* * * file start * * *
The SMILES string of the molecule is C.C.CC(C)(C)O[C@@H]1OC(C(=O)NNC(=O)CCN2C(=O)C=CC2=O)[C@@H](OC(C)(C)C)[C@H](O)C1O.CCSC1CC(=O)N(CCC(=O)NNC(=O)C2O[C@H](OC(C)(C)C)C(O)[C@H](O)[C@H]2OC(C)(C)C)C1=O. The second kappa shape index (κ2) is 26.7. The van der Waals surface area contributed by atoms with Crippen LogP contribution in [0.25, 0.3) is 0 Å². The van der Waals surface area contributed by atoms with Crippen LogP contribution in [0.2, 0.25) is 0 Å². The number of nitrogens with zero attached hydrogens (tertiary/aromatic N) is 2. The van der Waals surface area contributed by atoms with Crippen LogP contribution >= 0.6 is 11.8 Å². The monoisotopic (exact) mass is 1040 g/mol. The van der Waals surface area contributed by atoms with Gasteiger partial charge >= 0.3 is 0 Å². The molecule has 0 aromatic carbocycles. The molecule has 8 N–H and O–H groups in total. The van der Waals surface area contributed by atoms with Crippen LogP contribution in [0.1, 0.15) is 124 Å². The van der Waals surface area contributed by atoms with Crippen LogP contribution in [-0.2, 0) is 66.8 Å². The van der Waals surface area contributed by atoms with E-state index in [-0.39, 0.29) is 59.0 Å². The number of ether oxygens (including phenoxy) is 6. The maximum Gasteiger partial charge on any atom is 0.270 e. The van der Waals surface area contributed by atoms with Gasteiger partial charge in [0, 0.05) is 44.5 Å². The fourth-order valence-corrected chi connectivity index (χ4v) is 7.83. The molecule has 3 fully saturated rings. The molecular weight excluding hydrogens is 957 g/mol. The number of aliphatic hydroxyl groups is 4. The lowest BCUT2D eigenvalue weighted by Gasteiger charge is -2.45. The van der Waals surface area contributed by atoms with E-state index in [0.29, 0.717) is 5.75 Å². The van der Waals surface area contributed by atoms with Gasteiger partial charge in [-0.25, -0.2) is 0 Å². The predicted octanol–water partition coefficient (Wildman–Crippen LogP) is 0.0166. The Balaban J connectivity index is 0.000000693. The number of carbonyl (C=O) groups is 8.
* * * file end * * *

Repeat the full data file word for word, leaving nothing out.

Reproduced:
The SMILES string of the molecule is C.C.CC(C)(C)O[C@@H]1OC(C(=O)NNC(=O)CCN2C(=O)C=CC2=O)[C@@H](OC(C)(C)C)[C@H](O)C1O.CCSC1CC(=O)N(CCC(=O)NNC(=O)C2O[C@H](OC(C)(C)C)C(O)[C@H](O)[C@H]2OC(C)(C)C)C1=O. The second kappa shape index (κ2) is 26.7. The van der Waals surface area contributed by atoms with Crippen LogP contribution in [0.25, 0.3) is 0 Å². The van der Waals surface area contributed by atoms with Crippen LogP contribution in [0.2, 0.25) is 0 Å². The number of nitrogens with zero attached hydrogens (tertiary/aromatic N) is 2. The van der Waals surface area contributed by atoms with Crippen LogP contribution >= 0.6 is 11.8 Å². The monoisotopic (exact) mass is 1040 g/mol. The van der Waals surface area contributed by atoms with Gasteiger partial charge >= 0.3 is 0 Å². The molecule has 0 aromatic carbocycles. The molecule has 8 N–H and O–H groups in total. The van der Waals surface area contributed by atoms with Crippen LogP contribution in [0.1, 0.15) is 124 Å². The van der Waals surface area contributed by atoms with Crippen LogP contribution in [-0.2, 0) is 66.8 Å². The van der Waals surface area contributed by atoms with E-state index in [-0.39, 0.29) is 59.0 Å². The number of ether oxygens (including phenoxy) is 6. The maximum Gasteiger partial charge on any atom is 0.270 e. The van der Waals surface area contributed by atoms with Gasteiger partial charge in [0, 0.05) is 44.5 Å². The fourth-order valence-corrected chi connectivity index (χ4v) is 7.83. The molecule has 3 fully saturated rings. The molecular weight excluding hydrogens is 957 g/mol. The number of aliphatic hydroxyl groups is 4. The lowest BCUT2D eigenvalue weighted by Gasteiger charge is -2.45. The van der Waals surface area contributed by atoms with E-state index in [0.29, 0.717) is 5.75 Å². The van der Waals surface area contributed by atoms with Gasteiger partial charge in [-0.25, -0.2) is 0 Å². The predicted octanol–water partition coefficient (Wildman–Crippen LogP) is 0.0166. The Balaban J connectivity index is 0.000000693. The number of carbonyl (C=O) groups is 8.